• In the first campaign for 2021, the city has allocated a €100,000 fund to attract tourists interested in visiting the city by advertising the city’s street art ; the over-100-meters A’DAM Tower’s hydraulic swing which is the highest swing in Europe and the city encourages tourists to fish for plastic to clean up canals.
  • City councillors have welcomed the goal of establishing respectful tourism in Amsterdam while increasing policing and on-the-spot fines for inappropriate behaviour.
  • According to Dennis Boutkan, the PvdA Labour party councillor, this goal aligns with the city’s vision that “visitors are welcome but not at any price”.

Other tourist-related trends and facts

  • Cannabis joints may be legal in Amsterdam, but smoking tobacco has been banned in cafes and restaurants since 2008.
  • People are also prohibited from smoking in all trains, stations, and waiting areas. If anyone is caught by authorities, he/she is expected to pay a fine of €25 or more.
  • There are more than 2,500 houseboats in Amsterdam, many of which visitors can stay in instead of a typical hotel.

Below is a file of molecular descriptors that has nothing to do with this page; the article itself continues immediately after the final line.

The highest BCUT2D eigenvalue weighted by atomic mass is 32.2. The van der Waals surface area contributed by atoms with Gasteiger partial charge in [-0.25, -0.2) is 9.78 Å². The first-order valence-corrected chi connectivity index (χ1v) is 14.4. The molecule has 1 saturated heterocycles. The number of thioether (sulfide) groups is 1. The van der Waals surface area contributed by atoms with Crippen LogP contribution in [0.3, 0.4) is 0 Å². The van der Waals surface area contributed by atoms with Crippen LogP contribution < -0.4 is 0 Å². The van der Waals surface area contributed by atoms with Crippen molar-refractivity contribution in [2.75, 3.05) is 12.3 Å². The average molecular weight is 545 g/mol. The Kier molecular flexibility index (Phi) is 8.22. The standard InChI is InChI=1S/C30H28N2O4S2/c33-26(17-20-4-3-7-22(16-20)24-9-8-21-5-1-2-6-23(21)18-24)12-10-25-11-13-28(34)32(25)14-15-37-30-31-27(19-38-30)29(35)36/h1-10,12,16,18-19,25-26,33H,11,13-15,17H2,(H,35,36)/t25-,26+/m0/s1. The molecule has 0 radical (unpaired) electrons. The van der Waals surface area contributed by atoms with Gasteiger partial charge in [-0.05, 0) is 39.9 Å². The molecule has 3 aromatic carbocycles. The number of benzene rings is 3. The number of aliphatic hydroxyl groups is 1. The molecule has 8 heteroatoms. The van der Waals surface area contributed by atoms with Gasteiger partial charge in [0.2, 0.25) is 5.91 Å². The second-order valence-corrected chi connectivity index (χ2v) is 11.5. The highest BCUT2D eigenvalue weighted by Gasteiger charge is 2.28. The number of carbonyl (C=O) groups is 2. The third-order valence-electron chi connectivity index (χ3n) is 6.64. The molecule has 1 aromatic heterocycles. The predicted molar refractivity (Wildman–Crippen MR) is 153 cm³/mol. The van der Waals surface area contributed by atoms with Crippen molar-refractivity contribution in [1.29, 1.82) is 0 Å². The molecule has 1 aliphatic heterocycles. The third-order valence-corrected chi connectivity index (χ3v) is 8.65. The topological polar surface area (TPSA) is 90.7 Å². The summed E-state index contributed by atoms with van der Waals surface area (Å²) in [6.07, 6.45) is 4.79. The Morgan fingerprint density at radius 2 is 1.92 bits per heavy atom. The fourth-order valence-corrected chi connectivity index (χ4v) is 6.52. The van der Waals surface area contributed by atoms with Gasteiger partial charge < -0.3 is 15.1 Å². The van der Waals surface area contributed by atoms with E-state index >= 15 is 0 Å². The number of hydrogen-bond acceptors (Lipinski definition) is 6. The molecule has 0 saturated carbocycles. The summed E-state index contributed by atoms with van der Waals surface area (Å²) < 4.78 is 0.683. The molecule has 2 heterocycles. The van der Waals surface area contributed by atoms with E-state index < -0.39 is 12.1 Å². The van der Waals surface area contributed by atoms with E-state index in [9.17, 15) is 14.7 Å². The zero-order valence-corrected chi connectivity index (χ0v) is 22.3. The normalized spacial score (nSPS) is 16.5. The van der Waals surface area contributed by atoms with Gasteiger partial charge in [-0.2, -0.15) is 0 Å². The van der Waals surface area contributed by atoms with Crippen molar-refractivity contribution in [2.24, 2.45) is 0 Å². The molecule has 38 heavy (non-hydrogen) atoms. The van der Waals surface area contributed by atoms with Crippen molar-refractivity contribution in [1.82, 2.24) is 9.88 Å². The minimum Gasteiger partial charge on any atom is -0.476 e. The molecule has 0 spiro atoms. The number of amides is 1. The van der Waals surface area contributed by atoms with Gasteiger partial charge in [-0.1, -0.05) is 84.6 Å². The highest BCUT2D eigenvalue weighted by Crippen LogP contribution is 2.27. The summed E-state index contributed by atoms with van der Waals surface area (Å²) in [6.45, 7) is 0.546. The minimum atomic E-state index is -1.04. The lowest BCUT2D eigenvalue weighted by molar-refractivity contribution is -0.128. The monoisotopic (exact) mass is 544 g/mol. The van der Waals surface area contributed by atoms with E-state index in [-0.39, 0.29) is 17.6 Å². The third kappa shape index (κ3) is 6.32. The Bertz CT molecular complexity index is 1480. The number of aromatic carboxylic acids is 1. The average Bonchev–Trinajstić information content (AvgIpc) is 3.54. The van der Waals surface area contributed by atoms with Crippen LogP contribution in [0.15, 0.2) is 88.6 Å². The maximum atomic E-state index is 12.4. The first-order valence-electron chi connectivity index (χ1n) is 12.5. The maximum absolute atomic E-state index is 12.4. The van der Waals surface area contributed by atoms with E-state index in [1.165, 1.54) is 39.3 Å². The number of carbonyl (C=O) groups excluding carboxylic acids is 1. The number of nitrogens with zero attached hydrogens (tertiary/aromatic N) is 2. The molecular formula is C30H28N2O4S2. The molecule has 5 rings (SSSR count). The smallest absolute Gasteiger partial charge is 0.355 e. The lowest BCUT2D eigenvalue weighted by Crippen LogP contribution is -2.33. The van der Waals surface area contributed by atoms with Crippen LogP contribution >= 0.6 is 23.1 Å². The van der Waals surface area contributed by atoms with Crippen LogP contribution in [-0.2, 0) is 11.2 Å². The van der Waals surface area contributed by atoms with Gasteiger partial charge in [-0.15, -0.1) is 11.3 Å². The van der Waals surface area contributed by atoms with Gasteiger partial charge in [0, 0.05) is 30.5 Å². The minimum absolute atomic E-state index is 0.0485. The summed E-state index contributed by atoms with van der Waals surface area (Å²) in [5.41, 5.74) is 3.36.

• The Rijksmuseum holds more than 8,000 art and historical objects on display. Yearly, 2+ million people explore it, making it the Netherlands’ most visited museum.
  • The Amsterdam Flower Market ( Bloemenmarkt ) is the only floating flower market in the world, and visitors can explore the most fragrant and vibrant place in the Dutch capital Monday through Saturday.
  • Albert Cuypmarkt is the largest outdoor market in Europe where visitors can find anything from exotic fruits, flowers, and fish to books, leather goods, and clothing.
  • Amsterdam is the only city in the world with a medieval centre that is a Red Light District.
  • One of the most popular things to do in Amsterdam is to go on a canal cruise. More than 3 million passengers cruise the waters each year.